Pañuelazo outside Argentine congress. Photo: Vero Ape, Marcha Noticias
On May 28, the National Campaign for the Right to Legal, Safe and Free Abortion will present – for the eighth time – a fresh draft of the bill for the Voluntary Termination of Pregnancy (IVE) before the House of Representatives of the Argentine National Congress. The day is also the International Day of Action for Women’s Health. With the presentation of the bill, feminist and social movements seek to reopen the debate on the legalization of abortion in Argentina.
Thousands of women, lesbians, bisexuals, transgender and queer people will be mobilizing today in Argentina in support of the bill. A pañuelazo or a march with green handkerchief, which represents the feminist struggle for legal abortion, will be held in more than 100 cities in Argentina and internationally. The mobilizations have also received the support of a number of renowned social activists and female actors like Penelope Cruz.
In Buenos Aires, apart from the pañuelazo, many different artistic activities will be carried out in the Congressional Plaza. A press conference with the representatives of the movement after the presentation of the bill will be broadcast live on the internet and on the screens installed outside the plaza.
Last year in June, after 22 hours of debate, the bill was approved by the House of Representatives with 129 legislators supporting it and 125 opposing it. However, in August, the Senate rejected the bill by a margin of 38-31, denying hundreds of thousands the right to legal, safe and free abortion.
The new bill has been modified taking into account the last year’s parliamentary debate around it, as well as the discussions that took place with women and women’s movements in different regions of the country.
The newly presented bill decriminalizes and legalizes voluntary abortion within the first 14 weeks of gestation and beyond that period, if the life or health of the woman is at risk and in cases of rape. A new chapter in the bill reinforces the obligation to provide comprehensive sexual education in schools and the creation of consultancies where women can find information and support on contraceptive methods. The clause that allowed abortion in case of the fetus having genetic malformations and in case of risk to life due to extra-uterine pregnancy, which was questioned the most last year, has been eliminated.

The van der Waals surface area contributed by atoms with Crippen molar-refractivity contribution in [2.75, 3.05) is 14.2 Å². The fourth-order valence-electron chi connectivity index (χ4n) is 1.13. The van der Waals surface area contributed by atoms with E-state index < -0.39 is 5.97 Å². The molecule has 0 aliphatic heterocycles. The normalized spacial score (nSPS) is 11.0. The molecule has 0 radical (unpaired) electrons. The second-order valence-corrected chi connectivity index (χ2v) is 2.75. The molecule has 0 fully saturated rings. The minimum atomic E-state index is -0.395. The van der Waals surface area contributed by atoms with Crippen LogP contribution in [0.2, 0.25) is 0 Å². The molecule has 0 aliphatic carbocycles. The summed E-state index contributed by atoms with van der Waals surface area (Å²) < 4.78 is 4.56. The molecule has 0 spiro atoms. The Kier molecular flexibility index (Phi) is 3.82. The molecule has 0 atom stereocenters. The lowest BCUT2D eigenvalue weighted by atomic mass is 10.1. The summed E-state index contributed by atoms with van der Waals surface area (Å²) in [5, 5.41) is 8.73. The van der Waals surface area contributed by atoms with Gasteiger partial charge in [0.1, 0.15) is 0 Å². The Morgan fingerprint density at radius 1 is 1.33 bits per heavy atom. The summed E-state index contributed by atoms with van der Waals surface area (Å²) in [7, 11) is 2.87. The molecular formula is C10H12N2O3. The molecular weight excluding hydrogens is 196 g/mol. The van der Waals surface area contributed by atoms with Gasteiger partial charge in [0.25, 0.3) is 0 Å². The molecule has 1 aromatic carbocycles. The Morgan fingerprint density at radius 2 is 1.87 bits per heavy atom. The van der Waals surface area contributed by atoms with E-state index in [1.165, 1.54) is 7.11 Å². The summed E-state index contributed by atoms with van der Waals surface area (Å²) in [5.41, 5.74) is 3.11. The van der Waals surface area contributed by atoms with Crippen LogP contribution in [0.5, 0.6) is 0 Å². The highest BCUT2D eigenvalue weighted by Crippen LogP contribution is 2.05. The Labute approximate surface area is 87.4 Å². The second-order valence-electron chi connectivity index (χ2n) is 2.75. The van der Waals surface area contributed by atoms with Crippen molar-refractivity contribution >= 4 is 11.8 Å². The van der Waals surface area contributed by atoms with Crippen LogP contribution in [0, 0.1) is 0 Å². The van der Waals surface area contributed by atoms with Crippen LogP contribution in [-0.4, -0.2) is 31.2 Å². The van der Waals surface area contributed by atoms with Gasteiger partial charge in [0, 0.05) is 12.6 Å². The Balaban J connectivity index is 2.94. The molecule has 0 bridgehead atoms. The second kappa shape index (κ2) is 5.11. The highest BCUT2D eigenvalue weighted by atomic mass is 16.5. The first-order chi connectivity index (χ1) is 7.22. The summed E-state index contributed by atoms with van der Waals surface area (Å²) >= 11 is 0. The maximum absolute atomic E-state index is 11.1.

The practice has been included in the Compulsory Medical Plan, so that it is guaranteed by both public as well as private hospitals and must be done within five days of being requested. It also established that in case the right to an abortion is not guaranteed or if it is delayed, the health professional will be penalized.
Changes have been made in the wording used in the bill. For example, the word “pregnant person” has been replaced by “any woman or other identity capable of gestating”, thus expanding the range of rights so that any person, irrespective of gender identity can access a safe abortion. Similarly, the multicultural and multinational character that the movement adopted in its practice has been introduced. It guarantees a translator or an interpreter to the person who does not speak the same language and wants to access the procedure.
The date of presentation of the eighth draft coincided with the 12th anniversary of the first presentation of IVE bill in the congress in 2007. The return of the bill demonstrates the undefeatable determination of the feminists across the globe to continue fighting for the historical claim and integral right to abortion.